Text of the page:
Students protesting state budget cuts to education march on UCI’s Ring Mall during March 4’s “Day of Action.”
Students protesting state budget cuts to education march on UCI’s Ring Mall during March 4’s “Day of Action.” Such demonstrations are one of many ways the right to free speech is exercised on campus. Steve Zylius / University Communications

“Our Students Speak,” a multimedia HIPerWall production featuring UC Irvine students talking about free speech and its impact on their lives and educational experience, makes its debut Thursday, April 29, in the Calit2 Atrium. The 10-minute presentation will run continuously 8 a.m.-6 p.m. Friday, April 30, and Monday-Tuesday, May 3-4; and 8 a.m.-noon Wednesday, May 5.

The HIPerWall, a 200-megapixel, tiled video display built at Calit2 in 2005 and funded by the National Science Foundation, is designed to visualize enormous data sets, allowing viewers to see extraordinary detail while retaining context. One of UCI’s most ambitious uses of information technology, it has facilitated collaborative research in everything from neurobiology to climate change to emergency management.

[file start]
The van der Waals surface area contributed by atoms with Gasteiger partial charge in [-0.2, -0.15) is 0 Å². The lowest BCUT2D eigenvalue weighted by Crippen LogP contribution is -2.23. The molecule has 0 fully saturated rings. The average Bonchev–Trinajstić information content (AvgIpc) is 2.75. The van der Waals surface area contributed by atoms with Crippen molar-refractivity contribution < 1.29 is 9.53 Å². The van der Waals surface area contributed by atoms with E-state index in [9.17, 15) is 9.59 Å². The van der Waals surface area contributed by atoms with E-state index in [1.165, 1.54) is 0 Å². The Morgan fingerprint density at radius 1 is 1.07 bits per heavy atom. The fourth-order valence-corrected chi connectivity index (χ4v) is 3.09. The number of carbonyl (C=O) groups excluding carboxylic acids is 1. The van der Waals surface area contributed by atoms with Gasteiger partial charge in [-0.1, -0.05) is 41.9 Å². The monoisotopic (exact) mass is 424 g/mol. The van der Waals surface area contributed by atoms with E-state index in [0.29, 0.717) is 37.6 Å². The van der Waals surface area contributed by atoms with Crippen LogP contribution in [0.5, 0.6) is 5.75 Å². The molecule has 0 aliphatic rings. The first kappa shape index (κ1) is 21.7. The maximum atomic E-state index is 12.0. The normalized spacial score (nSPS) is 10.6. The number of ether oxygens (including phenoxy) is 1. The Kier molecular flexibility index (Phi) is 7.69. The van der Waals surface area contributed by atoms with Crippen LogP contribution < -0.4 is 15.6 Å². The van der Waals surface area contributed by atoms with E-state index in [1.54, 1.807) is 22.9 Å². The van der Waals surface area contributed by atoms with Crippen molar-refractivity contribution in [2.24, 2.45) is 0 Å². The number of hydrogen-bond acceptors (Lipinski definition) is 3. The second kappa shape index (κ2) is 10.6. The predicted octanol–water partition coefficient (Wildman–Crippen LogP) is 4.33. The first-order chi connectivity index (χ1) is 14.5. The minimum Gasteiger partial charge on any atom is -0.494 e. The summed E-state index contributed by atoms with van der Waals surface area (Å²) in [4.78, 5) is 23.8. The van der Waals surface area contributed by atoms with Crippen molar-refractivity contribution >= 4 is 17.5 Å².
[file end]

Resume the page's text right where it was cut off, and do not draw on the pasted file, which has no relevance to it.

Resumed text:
The free speech display taps the HIPerWall’s potential as a tool for interactive classroom and community education. It was produced by University Communications in collaboration with Jeff Greenberg, CEO of Tech Coast Works; Stephen Jenks, assistant professor of electrical engineering and computer science; and Sung-Jin Kim, a postdoctoral researcher in Calit2. Together, the three compose Hiperwall Inc., a business spinoff of the original NSF-funded research. The young company has acquired distribution partners and installed systems around the world in public and commercial venues. The largest is an 80-screen version in the offices of an overseas intelligence agency.

“From day one, everyone who saw HIPerWall asked, ‘How do we get one?’” said Jenks, who developed much of the software that controls the system.

Greenberg, who is also Hiperwall Inc. CEO, helped Jenks and Kim navigate the maze of paperwork and licensing agreements needed to commercialize their invention – a process they completed in just one year.

“We incubated the company at Calit2 and that helped tremendously,” Greenberg said. “We had the access to resources: a lab big enough to house a Hiperwall and network and staff resources.”

Currently, Hiperwall is installed in more than 100 locations around the world, and revenue is expected to top $1 million this year.